The government of Ghana is expected to shift its attention from the mining sector following the emergence of the country’s oil sector, which is seen to be leading the economy since commercial production began on December 15, 2010, according to a Business Monitor International (BMI) Ghana Mining Report for the third quarter of 2011.
The report says the shift of attention from the mining sector over the next few years will be necessitated by a drop in revenues from mineral output, expected to fall to 2.4% of GDP from 7.4% in 2010 by end of BMI’s 2011-2015 forecast period.
Despite the fall however, BMI says it still sees a healthy mining sector growth going forward, “particularly as regards gold production, as a number of new projects come on line.”
“We see further opportunities outside of the gold sub-sector with Ghana’s bauxite industry hoped finally to begin operating at its full potential following the acquisition of a majority share in the country’s Awaso mine by Chinese mining firm Bosai Minerals Group, ” it says.
The takeover is expected to coincide with the building of an integrated aluminium production facility at the mining complex and we project overall bauxite production to increase by more than 60% over the forecast period, it indicated.
According to BMI, Ghana’s share of global gold production has risen gradually in recent years as foreign investment in the mining sector has increased.
“The country’s contribution to African gold production has grown more markedly still, increasing from 14.1% of overall output in 2006 to 19.7% in 2009 while gaining ground on the continent’s largest producer, South Africa. We expect production to continue to trend upwards over our mid-term forecast period,” it says.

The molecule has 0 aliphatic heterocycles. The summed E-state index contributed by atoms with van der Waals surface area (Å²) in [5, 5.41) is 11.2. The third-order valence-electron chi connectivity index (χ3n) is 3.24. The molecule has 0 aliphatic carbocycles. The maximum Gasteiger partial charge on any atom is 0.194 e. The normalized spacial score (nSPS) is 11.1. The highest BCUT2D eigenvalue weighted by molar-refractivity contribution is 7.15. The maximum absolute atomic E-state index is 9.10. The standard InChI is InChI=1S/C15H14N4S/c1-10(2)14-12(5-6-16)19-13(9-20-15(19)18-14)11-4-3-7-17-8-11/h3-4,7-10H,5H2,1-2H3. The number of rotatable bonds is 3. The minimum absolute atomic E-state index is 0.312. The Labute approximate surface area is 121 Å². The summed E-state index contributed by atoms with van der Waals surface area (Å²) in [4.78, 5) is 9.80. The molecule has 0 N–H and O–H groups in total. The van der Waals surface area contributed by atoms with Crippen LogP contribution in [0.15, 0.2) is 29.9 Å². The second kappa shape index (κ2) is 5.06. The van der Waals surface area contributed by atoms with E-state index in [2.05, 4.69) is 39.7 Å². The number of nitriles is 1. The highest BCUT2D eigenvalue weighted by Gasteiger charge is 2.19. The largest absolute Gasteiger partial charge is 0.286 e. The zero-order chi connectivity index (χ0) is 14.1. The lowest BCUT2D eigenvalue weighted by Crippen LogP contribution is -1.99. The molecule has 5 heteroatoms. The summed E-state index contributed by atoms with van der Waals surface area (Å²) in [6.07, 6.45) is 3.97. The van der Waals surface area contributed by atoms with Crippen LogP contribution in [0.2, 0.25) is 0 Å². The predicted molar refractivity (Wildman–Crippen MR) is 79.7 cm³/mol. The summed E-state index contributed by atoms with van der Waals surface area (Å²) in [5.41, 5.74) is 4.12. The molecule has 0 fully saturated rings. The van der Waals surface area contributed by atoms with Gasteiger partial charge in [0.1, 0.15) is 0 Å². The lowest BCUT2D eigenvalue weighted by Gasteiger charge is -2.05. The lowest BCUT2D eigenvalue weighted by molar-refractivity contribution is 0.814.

Citing preliminary statistics from Ghana’s Chamber of Mines, it says the country’s gold production grew at 2.5% in 2010 to 2.97 million ounces reflecting the positive trend in international gold prices over the year.
It says gold production will continue to drive industry growth with several major new projects due to come on line over its mid-term forecast period.
“The largest of these, Newmont Mining’s Akyem mine in the country’s Eastern region will add an additional 500kozpa to Ghana’s production when it begins operations by end-2013,” it adds.
Meanwhile, Ghana’s Minister of Finance, Dr. Kwabena Duffuor said the government is expecting to earn GH¢1.2 billion from oil in 2011.
In Parliament to seek approval for a supplementary expenditure for 2011 Thursday July 14, 2011, he said the estimate was based on the new oil price assumption of $100 per barrel as well as the revised estimated average oil production of 84,737 barrels per day and the new exchange rate assumption, total revenue from oil including the National Oil Company’s carried and participation interest.
He however indicated that, of this amount the Benchmark Revenue is estimated at GH¢923.4 million.
The remaining, he said is the amount due the Ghana National Petroleum Corporation (GNPC) as its equity and cash ceded to it.